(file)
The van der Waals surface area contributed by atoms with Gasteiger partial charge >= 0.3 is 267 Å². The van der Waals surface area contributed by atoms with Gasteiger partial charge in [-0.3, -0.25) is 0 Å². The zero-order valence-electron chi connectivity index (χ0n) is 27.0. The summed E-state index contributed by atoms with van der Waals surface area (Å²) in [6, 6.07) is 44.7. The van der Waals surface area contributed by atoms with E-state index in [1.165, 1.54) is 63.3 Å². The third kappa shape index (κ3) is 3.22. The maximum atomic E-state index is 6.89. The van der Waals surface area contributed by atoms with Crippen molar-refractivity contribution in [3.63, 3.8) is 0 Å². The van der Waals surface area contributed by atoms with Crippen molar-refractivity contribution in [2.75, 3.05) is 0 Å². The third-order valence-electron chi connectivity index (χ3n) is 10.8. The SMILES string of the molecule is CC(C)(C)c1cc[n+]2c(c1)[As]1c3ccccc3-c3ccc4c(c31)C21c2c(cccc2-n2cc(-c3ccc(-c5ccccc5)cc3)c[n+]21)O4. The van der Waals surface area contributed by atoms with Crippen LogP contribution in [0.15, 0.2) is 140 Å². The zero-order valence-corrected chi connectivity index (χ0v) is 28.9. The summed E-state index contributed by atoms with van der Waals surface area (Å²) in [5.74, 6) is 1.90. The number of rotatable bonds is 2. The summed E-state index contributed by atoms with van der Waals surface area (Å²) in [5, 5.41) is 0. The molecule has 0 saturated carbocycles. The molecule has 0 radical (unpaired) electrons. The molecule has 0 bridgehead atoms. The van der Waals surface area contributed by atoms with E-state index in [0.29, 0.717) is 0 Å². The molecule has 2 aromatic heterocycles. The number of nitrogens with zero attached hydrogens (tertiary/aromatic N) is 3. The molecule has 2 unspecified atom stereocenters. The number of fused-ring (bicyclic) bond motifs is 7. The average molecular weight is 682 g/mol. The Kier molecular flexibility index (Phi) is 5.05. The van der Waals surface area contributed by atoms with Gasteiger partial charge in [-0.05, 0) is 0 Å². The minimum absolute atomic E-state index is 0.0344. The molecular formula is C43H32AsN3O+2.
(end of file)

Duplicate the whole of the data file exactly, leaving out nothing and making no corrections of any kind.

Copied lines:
The van der Waals surface area contributed by atoms with Gasteiger partial charge >= 0.3 is 267 Å². The van der Waals surface area contributed by atoms with Gasteiger partial charge in [-0.3, -0.25) is 0 Å². The zero-order valence-electron chi connectivity index (χ0n) is 27.0. The summed E-state index contributed by atoms with van der Waals surface area (Å²) in [6, 6.07) is 44.7. The van der Waals surface area contributed by atoms with E-state index in [1.165, 1.54) is 63.3 Å². The third kappa shape index (κ3) is 3.22. The maximum atomic E-state index is 6.89. The van der Waals surface area contributed by atoms with Crippen molar-refractivity contribution in [3.63, 3.8) is 0 Å². The van der Waals surface area contributed by atoms with Crippen molar-refractivity contribution in [2.75, 3.05) is 0 Å². The third-order valence-electron chi connectivity index (χ3n) is 10.8. The SMILES string of the molecule is CC(C)(C)c1cc[n+]2c(c1)[As]1c3ccccc3-c3ccc4c(c31)C21c2c(cccc2-n2cc(-c3ccc(-c5ccccc5)cc3)c[n+]21)O4. The van der Waals surface area contributed by atoms with Crippen LogP contribution in [0.15, 0.2) is 140 Å². The zero-order valence-corrected chi connectivity index (χ0v) is 28.9. The summed E-state index contributed by atoms with van der Waals surface area (Å²) in [5.74, 6) is 1.90. The number of rotatable bonds is 2. The summed E-state index contributed by atoms with van der Waals surface area (Å²) in [5, 5.41) is 0. The molecule has 0 saturated carbocycles. The molecule has 0 radical (unpaired) electrons. The molecule has 0 bridgehead atoms. The van der Waals surface area contributed by atoms with E-state index in [0.29, 0.717) is 0 Å². The molecule has 2 aromatic heterocycles. The number of nitrogens with zero attached hydrogens (tertiary/aromatic N) is 3. The molecule has 2 unspecified atom stereocenters. The number of fused-ring (bicyclic) bond motifs is 7. The average molecular weight is 682 g/mol. The Kier molecular flexibility index (Phi) is 5.05. The van der Waals surface area contributed by atoms with Gasteiger partial charge in [-0.05, 0) is 0 Å². The minimum absolute atomic E-state index is 0.0344. The molecular formula is C43H32AsN3O+2.